There's a game room adjacent to the patio dining that includes shuffleboard, air hockey, and other such goodies. For your older children, there's live music in the evening and several big screen TVs to watch their favorite sports events.
The Jockey Club
The bright red and white umbrellas of the Jockey Club create a fun and sporting atmosphere for lunch or dinner with a view overlooking The Grand Nine golf course. Building on the horse theme that is prevalent throughout Mackinac Island, the Jockey Club decor is filled with horse racing memorabilia. A children's menu is available. Each evening, S'mores are available for families gathered around the fire pits at The Jockey Club.
This restaurant is reached via a short walk or buggy ride along the back trails of Mackinac Island and appears as an Old World hunting lodge with oversized fireplace and heavy furnishings. (Think Gaston's home in "Beauty and the Beast.") The building that houses this restaurant was originally designed as an amusement/entertainment facility for the young people of nearby Stonecliffe Mansion. A duck pin bowling alley remains, along with a small stage where children once performed skits.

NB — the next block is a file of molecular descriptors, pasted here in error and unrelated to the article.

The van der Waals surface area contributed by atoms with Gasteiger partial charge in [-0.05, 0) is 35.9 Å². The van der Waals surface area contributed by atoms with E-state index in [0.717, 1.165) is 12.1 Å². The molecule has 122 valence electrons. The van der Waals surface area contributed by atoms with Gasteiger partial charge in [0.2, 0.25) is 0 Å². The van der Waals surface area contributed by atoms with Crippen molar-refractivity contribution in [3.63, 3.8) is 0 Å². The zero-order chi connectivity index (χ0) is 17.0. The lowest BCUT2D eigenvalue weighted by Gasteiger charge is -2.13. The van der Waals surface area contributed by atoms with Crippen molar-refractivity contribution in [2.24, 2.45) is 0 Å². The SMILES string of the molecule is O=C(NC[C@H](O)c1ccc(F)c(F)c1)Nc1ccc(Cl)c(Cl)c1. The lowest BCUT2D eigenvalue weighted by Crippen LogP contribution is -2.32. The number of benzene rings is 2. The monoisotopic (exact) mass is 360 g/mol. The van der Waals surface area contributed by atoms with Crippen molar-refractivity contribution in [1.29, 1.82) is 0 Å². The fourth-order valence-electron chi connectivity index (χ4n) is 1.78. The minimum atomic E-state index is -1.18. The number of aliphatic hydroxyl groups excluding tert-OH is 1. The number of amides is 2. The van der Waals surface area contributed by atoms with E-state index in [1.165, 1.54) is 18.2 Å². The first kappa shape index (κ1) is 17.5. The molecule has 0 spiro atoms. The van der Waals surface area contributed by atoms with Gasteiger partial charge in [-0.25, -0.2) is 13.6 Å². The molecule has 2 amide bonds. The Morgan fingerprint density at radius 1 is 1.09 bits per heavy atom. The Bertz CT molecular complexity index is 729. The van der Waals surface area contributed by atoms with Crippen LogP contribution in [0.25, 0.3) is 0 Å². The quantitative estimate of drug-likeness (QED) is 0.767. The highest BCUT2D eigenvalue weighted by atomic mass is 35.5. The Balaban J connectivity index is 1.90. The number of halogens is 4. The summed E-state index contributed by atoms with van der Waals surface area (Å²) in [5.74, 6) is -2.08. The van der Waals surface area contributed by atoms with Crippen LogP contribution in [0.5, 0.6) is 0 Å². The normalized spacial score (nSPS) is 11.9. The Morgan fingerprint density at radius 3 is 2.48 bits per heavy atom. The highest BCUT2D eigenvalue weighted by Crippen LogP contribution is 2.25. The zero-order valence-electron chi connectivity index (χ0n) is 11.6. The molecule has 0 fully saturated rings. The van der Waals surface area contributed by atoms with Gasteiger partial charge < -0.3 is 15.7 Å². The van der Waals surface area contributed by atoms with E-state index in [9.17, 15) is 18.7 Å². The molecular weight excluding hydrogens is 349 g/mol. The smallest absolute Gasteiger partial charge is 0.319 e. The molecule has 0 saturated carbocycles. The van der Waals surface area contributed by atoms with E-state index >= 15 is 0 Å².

Tables are covered with white paper and children are supplied with a cup filled with crayons. The menu includes wild game, such as rabbit and venison, but a children's menu of mac & cheese, burgers and hot dogs is also available.
Fort Mackinac Tea Room
On a beautiful summer day, there's no more lovely spot on the island than the veranda at Fort Mackinac to have lunch. Located at the highest elevation on the island at 150 feet, the view across Marquette Park to the Straits of Mackinac is spectacular. There's always a special of the day, but the pizza, sandwiches and salads are always fresh made. And of course, there's the Grand Hotel Pecan ball in Fudge Sauce.
Planning & Tips
All About the Extras
Tipping is not allowed or expected at the Grand Hotel.
Children's bicycles are available at no charge each day from the Pool House.
The Fitness center is located adjacent to the pool and includes all amenities, but a unique feature is the Vita Course, an outdoor jogging trail that includes stops for additional exercise and stretching.
The Astor Spa includes children's manicure and pedicure option along with hair cuts for children.
The Best Time to Visit